Open-sourcing and Rooting

Router:  The past week was an exciting one – last week, I open-sourced my router with DD-RT.  DD-RT is a linux based, open-sourced firmware for routers.  My old Linksys router kept losing its wifi abilities.  The only way to fix it was via a hard reset.  This became extremely annoying.  Hence, I purchased a new router, the Netgear RangeMax Wireless N-300/WNR3500L, which is pretty powerful and easy to “upgrade.”  The DD-RT process took a bit longer than expected (~45 minutes) but, since I completed it, everything runs quickly and well — no complains plus, I have a lot more control over my router.  I’m the sort of guy who notices the fastest drop off in speed (I constantly check Speedtest), so having a router that I can fully control is nice.

Android Rooting: While working on the router was fun, rooting my Android phone was way more fun and interesting.  I recently returned from a trip to Mexico.  Prior to the trip, I had resolved to root my Droid 2 Global – it was slow and not what I believed the Android experience should be (I was starting to have dreams of going back to Blackberry so you know it was bad).  Immediately prior to the trip, I spoke with Verizon about adding international calling.  Long story short – the Droid 2 Global was not able to accept the service change.  After nearly two hours on the phone, Verizon resolved to send me a “new” phone.  However, since I was leaving the next day, I was lucky in that my company has extra Blackberries sitting around and we set one up quickly.  Given my previous dreams, using the Blackberry for the week was a nice reminder of why I left RIM.

The moment I returned from my trip, I decided to instead root an older HTC Incredible my brother gave me and keep the “new” Droid 2 Global in as new a condition as possible since I wanted to sell it (I don’t use the keyboard as much as I thought and my international travel is minimal right now).  I rooted it – going from Android 2.1 to 2.3 and then down to 2.2 since I wanted to use some of the HTC Sense UI/programs.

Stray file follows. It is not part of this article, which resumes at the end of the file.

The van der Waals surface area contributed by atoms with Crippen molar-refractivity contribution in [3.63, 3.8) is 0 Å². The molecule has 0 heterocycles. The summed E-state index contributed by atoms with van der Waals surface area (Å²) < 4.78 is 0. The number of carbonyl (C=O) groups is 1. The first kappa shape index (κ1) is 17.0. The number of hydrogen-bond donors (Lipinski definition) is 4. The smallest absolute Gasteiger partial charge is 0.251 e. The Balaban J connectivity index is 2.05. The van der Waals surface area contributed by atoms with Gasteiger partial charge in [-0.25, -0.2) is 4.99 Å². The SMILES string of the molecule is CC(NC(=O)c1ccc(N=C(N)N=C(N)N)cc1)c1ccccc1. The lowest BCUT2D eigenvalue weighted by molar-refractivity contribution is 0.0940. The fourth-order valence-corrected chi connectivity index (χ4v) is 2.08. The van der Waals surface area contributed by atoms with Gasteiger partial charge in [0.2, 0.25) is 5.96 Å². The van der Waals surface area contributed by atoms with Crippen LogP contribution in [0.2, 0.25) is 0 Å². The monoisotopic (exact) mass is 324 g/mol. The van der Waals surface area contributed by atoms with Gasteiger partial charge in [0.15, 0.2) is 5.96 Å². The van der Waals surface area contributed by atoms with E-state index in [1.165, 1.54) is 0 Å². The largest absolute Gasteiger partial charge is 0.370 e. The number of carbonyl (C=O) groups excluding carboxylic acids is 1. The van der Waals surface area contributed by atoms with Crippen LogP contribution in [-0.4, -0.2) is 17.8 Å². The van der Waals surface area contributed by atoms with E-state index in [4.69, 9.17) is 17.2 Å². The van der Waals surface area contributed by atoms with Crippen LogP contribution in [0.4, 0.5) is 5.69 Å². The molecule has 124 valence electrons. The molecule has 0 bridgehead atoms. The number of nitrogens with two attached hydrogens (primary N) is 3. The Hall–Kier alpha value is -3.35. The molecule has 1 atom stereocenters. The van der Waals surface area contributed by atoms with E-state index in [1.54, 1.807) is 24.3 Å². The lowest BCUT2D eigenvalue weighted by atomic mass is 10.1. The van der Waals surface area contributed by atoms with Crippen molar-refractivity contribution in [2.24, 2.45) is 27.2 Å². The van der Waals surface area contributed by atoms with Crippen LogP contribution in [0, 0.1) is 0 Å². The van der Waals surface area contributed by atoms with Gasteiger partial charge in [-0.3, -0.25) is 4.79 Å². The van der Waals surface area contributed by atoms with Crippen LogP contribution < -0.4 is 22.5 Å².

So far – major improvement although I think a lot has to do with the phone and not the rooting.  The initial rooting was incredibly simple (basically one step using Unrevoked).  Adding ROMS was a bit more challenging – not because it is hard to find them but mainly because there were weird boot looping issues that cropped up.  Nevertheless, I was able to run Cyanogen’s Gingerbread ROM (7.0) although, for the moment, I am trying out Skyraider’s Sense 4.0 ROM (just released a few days ago) even though it is Android 2.2.  The process took a while but it was a great experience.

Time to step away from the computer and head outside (with my “new” phone)!


Leave a Reply

Fill in your details below or click an icon to log in: Logo

You are commenting using your account. Log Out / Change )

Twitter picture

You are commenting using your Twitter account. Log Out / Change )

Facebook photo

You are commenting using your Facebook account. Log Out / Change )

Google+ photo

You are commenting using your Google+ account. Log Out / Change )

Connecting to %s